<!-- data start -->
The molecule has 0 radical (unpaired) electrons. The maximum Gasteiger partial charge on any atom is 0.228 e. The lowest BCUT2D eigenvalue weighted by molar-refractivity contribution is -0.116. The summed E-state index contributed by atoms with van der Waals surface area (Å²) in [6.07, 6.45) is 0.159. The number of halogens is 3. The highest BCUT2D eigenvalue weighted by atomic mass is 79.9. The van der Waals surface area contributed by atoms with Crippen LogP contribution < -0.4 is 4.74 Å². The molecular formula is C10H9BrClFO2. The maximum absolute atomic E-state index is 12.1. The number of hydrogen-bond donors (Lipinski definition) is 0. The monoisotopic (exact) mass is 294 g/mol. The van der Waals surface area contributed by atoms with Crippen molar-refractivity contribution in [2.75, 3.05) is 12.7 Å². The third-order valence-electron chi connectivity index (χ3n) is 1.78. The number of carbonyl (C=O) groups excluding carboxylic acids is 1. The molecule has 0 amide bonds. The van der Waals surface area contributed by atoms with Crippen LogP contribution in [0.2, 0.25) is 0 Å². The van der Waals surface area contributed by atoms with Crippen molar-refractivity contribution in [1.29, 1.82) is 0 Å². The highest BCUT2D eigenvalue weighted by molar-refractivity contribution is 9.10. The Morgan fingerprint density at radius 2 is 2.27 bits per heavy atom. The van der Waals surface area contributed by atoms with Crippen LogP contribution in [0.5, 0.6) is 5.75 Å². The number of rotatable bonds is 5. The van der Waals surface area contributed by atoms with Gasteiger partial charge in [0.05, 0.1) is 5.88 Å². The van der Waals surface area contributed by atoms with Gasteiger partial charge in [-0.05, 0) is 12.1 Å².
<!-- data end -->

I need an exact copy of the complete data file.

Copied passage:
The molecule has 0 radical (unpaired) electrons. The maximum Gasteiger partial charge on any atom is 0.228 e. The lowest BCUT2D eigenvalue weighted by molar-refractivity contribution is -0.116. The summed E-state index contributed by atoms with van der Waals surface area (Å²) in [6.07, 6.45) is 0.159. The number of halogens is 3. The highest BCUT2D eigenvalue weighted by atomic mass is 79.9. The van der Waals surface area contributed by atoms with Crippen LogP contribution < -0.4 is 4.74 Å². The molecular formula is C10H9BrClFO2. The maximum absolute atomic E-state index is 12.1. The number of hydrogen-bond donors (Lipinski definition) is 0. The monoisotopic (exact) mass is 294 g/mol. The van der Waals surface area contributed by atoms with Crippen molar-refractivity contribution in [2.75, 3.05) is 12.7 Å². The third-order valence-electron chi connectivity index (χ3n) is 1.78. The number of carbonyl (C=O) groups excluding carboxylic acids is 1. The molecule has 0 amide bonds. The van der Waals surface area contributed by atoms with Crippen LogP contribution in [0.2, 0.25) is 0 Å². The van der Waals surface area contributed by atoms with Crippen molar-refractivity contribution in [1.29, 1.82) is 0 Å². The highest BCUT2D eigenvalue weighted by molar-refractivity contribution is 9.10. The Morgan fingerprint density at radius 2 is 2.27 bits per heavy atom. The van der Waals surface area contributed by atoms with Crippen LogP contribution in [0.5, 0.6) is 5.75 Å². The number of rotatable bonds is 5. The van der Waals surface area contributed by atoms with Gasteiger partial charge in [0.05, 0.1) is 5.88 Å². The van der Waals surface area contributed by atoms with Gasteiger partial charge in [-0.05, 0) is 12.1 Å².